Six things I learned before starting a novel

I want to get this down on digital paper before I become a world famous novelist. Maybe you’ll find it useful.

1. I didn’t start with a novel. I wrote 30,000 words of short stories with several different characters and different subplots before starting on the novel. Most of these plots became the first 3000 words of the novel, and set up enough loose ends to fill the rest.

2. It’s not just a tired old cliche. Abiding the old and wise show, don’t tell advice is easier if you close your eyes for a few minutes and run through the scene in your head.

3. You need to plan ahead. Plotting at least a chapter ahead helps a lot, even if you diverge from it while writing. I rarely get writer’s block once I run out of plot and start working on the next, and I think planning a chapter ahead is responsible.

4. Software is your friend. I give each chapter a branch on the root. Then each character’s trip though that chapter gets its own branch, even if they never appear. For example, if a character is investigating the assassination of the king, his plot will run alongside the character who’s escorting the prince to his coronation.

This helps me keep a handle on which character knows what at any given point. These can easily become another chapter with a different POV character.

5. People are people. Repeat after me: people are people. While looking for advice on writing fiction, I found reams of “How do I write a x character?” forum posts where x is gay, woman, child, or something else outside the writer’s experience. Start with a person, then modify their interactions with the world based on how that world treats their attributes.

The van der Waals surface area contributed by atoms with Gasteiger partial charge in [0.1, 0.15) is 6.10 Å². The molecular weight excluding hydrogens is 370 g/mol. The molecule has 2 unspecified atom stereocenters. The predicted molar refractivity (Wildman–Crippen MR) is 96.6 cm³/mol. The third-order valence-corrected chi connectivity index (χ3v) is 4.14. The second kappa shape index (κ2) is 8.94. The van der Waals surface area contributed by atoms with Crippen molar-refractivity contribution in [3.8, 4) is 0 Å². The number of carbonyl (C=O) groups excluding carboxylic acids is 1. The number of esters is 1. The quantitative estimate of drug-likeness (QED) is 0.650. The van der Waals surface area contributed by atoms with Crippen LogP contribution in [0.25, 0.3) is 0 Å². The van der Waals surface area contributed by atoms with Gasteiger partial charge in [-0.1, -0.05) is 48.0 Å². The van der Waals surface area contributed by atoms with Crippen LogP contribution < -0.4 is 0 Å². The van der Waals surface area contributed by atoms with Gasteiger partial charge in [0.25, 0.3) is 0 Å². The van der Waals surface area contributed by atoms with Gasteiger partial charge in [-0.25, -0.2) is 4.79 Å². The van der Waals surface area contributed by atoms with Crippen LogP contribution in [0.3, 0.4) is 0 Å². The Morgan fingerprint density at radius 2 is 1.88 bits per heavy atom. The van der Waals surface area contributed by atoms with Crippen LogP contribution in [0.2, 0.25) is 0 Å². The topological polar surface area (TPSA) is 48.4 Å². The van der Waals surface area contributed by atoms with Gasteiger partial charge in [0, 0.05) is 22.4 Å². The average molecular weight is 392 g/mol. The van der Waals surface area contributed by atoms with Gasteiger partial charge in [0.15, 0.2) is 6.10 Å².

Throw stereotypes out the window and find people who’ve shared their lived experiences, then find a way to make your gay/woman/child/whatever character interesting using those attributes. The world has had enough of effeminite gay men frollicking around a bunch of angry, burly strongmen getting ready to pummel him for offending their cliche sensibilities.

5a. You absolutely should seek out information on these experiences. A gay person in a fantasy world where homosexuality is normal and accepted will still have a different experience of the world. Knowing more about real people and what real people experience, both in the present and past, will help make your fiction more convincing.

6. Research isn’t just for accuracy. My novel’s world takes influences from: post-seclusion Japan, kitsune lore, the society and politics around world wars one and two, the industrialization of the United States, post-Charlemagne Europe, and whatever else I find interesting. Combine enough of what’s already happened in a clever enough way, and you can create something that’s entertaining while giving history and literature majors something to chew on.